Buy supplies locally whenever possible
Buying from local stores eliminates the need for packing and transportation. Explore your local hobby and candle supply shops before having supplies shipped to you. When you do need to buy online, buy in bulk whenever possible to cut down on packaging. Plan ahead for these orders and try to make as few of them as possible. If you’re mailing your candles, explore sustainable shipping options like shredded paper or wood-based excelsior rather than bubble wrap or styrofoam peanuts.
Check out secondhand shops when you need new stuff
I always recommend buying your metal pouring pitchers from candle supply stores (they’ll have a plastic handle so you don’t burn yourself) but there are a ton of other supplies you’ll need upfront and down the line--spoons or whisks to stir in fragrance oil, measuring cups, extension cords, and jars and baskets to store things.
Reuse your jars
Burned candles can be placed in the freezer for a couple of days, allowing the wax to contract and slide out of the jar. If you’d prefer to melt down your remaining wax, the candles can be placed direclty in a pan of hot water or on a cookie sheet in an oven set to the lowest temperature for about five minutes. After wiping it clean with a paper towel, remove the filmy residue with isopropyl alcohol or a lens wipe. When your jar looks and feels the way it did when you bought it, it’s ready to be washed and reused. If you choose to make a new candle in your jar make sure to check it for cracks, chips, or other damage, as these can get worse with heat. You can also use your jar for various other purposes but be sure to wash it thoroughly. Using it as a planter is something I see often, but lingering wax and oils can contaminate the water and soil. If you see that your plant is struggling, remove it from the soil, run water over the roots, and repot. Never eat or drink out of old candle jars and be wary of companies that suggest it.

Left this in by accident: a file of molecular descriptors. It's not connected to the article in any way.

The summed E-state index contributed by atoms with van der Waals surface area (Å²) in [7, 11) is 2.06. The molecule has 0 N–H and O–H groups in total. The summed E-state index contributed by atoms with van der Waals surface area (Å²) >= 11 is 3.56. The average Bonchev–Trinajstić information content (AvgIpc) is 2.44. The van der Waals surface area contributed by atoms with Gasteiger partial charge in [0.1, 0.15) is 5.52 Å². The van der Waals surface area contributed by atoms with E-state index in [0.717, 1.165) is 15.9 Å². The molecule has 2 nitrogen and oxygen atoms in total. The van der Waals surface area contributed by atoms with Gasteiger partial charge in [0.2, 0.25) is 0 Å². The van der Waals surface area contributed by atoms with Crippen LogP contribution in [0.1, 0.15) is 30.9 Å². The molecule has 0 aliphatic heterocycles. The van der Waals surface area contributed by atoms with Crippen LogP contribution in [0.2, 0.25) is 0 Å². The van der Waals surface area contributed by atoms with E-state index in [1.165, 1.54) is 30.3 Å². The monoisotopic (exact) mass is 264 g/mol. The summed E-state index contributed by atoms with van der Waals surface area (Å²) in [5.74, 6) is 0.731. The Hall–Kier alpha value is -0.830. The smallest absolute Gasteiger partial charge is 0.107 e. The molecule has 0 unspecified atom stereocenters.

Attach metal tabs to your wick trimmings
If you’re using standard 6” pre-tabbed wicks, you’ll likely trim off a significant amount after your candle hardens. Buying your wicks by the spool and using pliers to attach metal tabs can cut down on wasted trimmings. Alternatively, you can use the pre-tabbed wicks initially and then attach metal tabs to the excess that you trim off. The bottoms of the tabs will likely be warped by the pliers, making it difficult to use adhesive circles to attach them to your jars. I find that using hot glue is easier when I’m attaching my DIY wicks.
Engage with others
Like almost everything you do, making candles has a carbon footprint. It’s important to push yourself to minimize this as much as possible and to explore new ways of cutting down waste to reduce your environmental impact and save a significant amount of money along the way. If you come up with an innovative way to reduce the environmental impact of making candles or any other hobby, share it with others. Waste reduction methods must be collective and widespread
Article by Taylor Evans of Candle Ghoul:
When I graduated from “candlemaker by hobby” to “candlemaker by profession”, I became especially conscious of my effect on the environment. I was going through supplies faster than ever before, looking into upgrading some of my equipment, and considering the next steps of what was becoming my career. One of the biggest facets--and by far the scariest--of that planning was financial. My candles and workshops have always been pretty low-budget affairs (I’ve never paid for advertising or taken out a loan) so I needed to find ways to minimize my costs as well as my environmental impact as I grew.
Although there’s a lot of overlap in cutting waste and cutting costs, sometimes they diverge completely. If you have the resources, I would encourage you to prioritize the environment over your bank account. If you don’t, there are still a ton of things you can do to be kind to the planet.